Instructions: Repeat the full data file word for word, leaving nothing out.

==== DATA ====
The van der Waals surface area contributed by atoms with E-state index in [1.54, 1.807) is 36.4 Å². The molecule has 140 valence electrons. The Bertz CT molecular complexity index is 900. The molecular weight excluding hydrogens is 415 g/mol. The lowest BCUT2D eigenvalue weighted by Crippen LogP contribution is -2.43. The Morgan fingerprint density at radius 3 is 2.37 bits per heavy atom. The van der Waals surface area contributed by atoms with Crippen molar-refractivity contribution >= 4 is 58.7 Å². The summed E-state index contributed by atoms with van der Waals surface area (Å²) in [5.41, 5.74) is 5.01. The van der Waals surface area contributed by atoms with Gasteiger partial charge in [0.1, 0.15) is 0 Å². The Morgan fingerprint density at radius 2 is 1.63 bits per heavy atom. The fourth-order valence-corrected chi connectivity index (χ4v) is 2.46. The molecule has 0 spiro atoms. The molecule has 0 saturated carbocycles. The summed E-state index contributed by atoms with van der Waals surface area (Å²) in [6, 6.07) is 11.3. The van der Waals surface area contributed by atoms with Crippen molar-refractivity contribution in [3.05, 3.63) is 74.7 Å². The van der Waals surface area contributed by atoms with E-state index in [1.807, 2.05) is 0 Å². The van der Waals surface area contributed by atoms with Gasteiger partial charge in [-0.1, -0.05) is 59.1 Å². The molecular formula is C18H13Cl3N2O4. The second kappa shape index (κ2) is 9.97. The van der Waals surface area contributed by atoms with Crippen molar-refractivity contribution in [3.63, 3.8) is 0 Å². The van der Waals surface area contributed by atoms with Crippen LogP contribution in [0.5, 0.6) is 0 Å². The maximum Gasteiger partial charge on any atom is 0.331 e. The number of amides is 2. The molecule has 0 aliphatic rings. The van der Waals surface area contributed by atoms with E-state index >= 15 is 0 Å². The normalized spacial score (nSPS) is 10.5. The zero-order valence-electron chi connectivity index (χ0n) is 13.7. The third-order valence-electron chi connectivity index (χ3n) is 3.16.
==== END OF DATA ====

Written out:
The van der Waals surface area contributed by atoms with E-state index in [1.54, 1.807) is 36.4 Å². The molecule has 140 valence electrons. The Bertz CT molecular complexity index is 900. The molecular weight excluding hydrogens is 415 g/mol. The lowest BCUT2D eigenvalue weighted by Crippen LogP contribution is -2.43. The Morgan fingerprint density at radius 3 is 2.37 bits per heavy atom. The van der Waals surface area contributed by atoms with Crippen molar-refractivity contribution >= 4 is 58.7 Å². The summed E-state index contributed by atoms with van der Waals surface area (Å²) in [5.41, 5.74) is 5.01. The van der Waals surface area contributed by atoms with Gasteiger partial charge in [0.1, 0.15) is 0 Å². The Morgan fingerprint density at radius 2 is 1.63 bits per heavy atom. The fourth-order valence-corrected chi connectivity index (χ4v) is 2.46. The molecule has 0 spiro atoms. The molecule has 0 saturated carbocycles. The summed E-state index contributed by atoms with van der Waals surface area (Å²) in [6, 6.07) is 11.3. The van der Waals surface area contributed by atoms with Crippen molar-refractivity contribution in [3.05, 3.63) is 74.7 Å². The van der Waals surface area contributed by atoms with E-state index in [1.807, 2.05) is 0 Å². The van der Waals surface area contributed by atoms with Gasteiger partial charge in [-0.1, -0.05) is 59.1 Å². The molecular formula is C18H13Cl3N2O4. The second kappa shape index (κ2) is 9.97. The van der Waals surface area contributed by atoms with Crippen molar-refractivity contribution in [3.63, 3.8) is 0 Å². The van der Waals surface area contributed by atoms with Crippen LogP contribution in [0.5, 0.6) is 0 Å². The maximum Gasteiger partial charge on any atom is 0.331 e. The number of amides is 2. The molecule has 0 aliphatic rings. The van der Waals surface area contributed by atoms with E-state index >= 15 is 0 Å². The normalized spacial score (nSPS) is 10.5. The zero-order valence-electron chi connectivity index (χ0n) is 13.7. The third-order valence-electron chi connectivity index (χ3n) is 3.16.